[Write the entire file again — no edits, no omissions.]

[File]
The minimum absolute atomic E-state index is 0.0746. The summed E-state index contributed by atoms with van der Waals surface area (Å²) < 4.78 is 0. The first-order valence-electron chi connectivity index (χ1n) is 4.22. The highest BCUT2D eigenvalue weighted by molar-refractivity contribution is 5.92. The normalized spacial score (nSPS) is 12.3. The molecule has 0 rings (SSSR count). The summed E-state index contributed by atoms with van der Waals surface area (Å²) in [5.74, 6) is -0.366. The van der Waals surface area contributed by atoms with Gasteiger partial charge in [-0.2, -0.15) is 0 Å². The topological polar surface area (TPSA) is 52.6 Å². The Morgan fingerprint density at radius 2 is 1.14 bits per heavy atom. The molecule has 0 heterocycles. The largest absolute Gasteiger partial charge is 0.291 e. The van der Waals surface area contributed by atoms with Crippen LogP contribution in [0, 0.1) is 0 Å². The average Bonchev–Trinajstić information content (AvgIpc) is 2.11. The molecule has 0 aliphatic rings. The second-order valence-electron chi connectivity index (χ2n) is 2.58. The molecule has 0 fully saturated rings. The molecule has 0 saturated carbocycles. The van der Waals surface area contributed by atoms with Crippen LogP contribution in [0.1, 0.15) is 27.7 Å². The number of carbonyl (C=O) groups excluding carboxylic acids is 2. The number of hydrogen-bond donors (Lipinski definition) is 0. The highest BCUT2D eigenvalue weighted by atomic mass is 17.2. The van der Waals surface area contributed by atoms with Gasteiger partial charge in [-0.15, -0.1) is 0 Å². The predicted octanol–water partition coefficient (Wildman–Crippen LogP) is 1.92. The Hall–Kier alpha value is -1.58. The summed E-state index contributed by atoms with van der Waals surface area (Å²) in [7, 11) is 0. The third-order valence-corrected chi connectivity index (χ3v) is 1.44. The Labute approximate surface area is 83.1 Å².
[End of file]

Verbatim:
The minimum absolute atomic E-state index is 0.0746. The summed E-state index contributed by atoms with van der Waals surface area (Å²) < 4.78 is 0. The first-order valence-electron chi connectivity index (χ1n) is 4.22. The highest BCUT2D eigenvalue weighted by molar-refractivity contribution is 5.92. The normalized spacial score (nSPS) is 12.3. The molecule has 0 rings (SSSR count). The summed E-state index contributed by atoms with van der Waals surface area (Å²) in [5.74, 6) is -0.366. The van der Waals surface area contributed by atoms with Gasteiger partial charge in [-0.2, -0.15) is 0 Å². The topological polar surface area (TPSA) is 52.6 Å². The Morgan fingerprint density at radius 2 is 1.14 bits per heavy atom. The molecule has 0 heterocycles. The largest absolute Gasteiger partial charge is 0.291 e. The van der Waals surface area contributed by atoms with Crippen LogP contribution in [0, 0.1) is 0 Å². The average Bonchev–Trinajstić information content (AvgIpc) is 2.11. The molecule has 0 aliphatic rings. The second-order valence-electron chi connectivity index (χ2n) is 2.58. The molecule has 0 fully saturated rings. The molecule has 0 saturated carbocycles. The van der Waals surface area contributed by atoms with Crippen LogP contribution in [0.1, 0.15) is 27.7 Å². The number of carbonyl (C=O) groups excluding carboxylic acids is 2. The number of hydrogen-bond donors (Lipinski definition) is 0. The highest BCUT2D eigenvalue weighted by atomic mass is 17.2. The van der Waals surface area contributed by atoms with Gasteiger partial charge in [-0.15, -0.1) is 0 Å². The predicted octanol–water partition coefficient (Wildman–Crippen LogP) is 1.92. The Hall–Kier alpha value is -1.58. The summed E-state index contributed by atoms with van der Waals surface area (Å²) in [7, 11) is 0. The third-order valence-corrected chi connectivity index (χ3v) is 1.44. The Labute approximate surface area is 83.1 Å².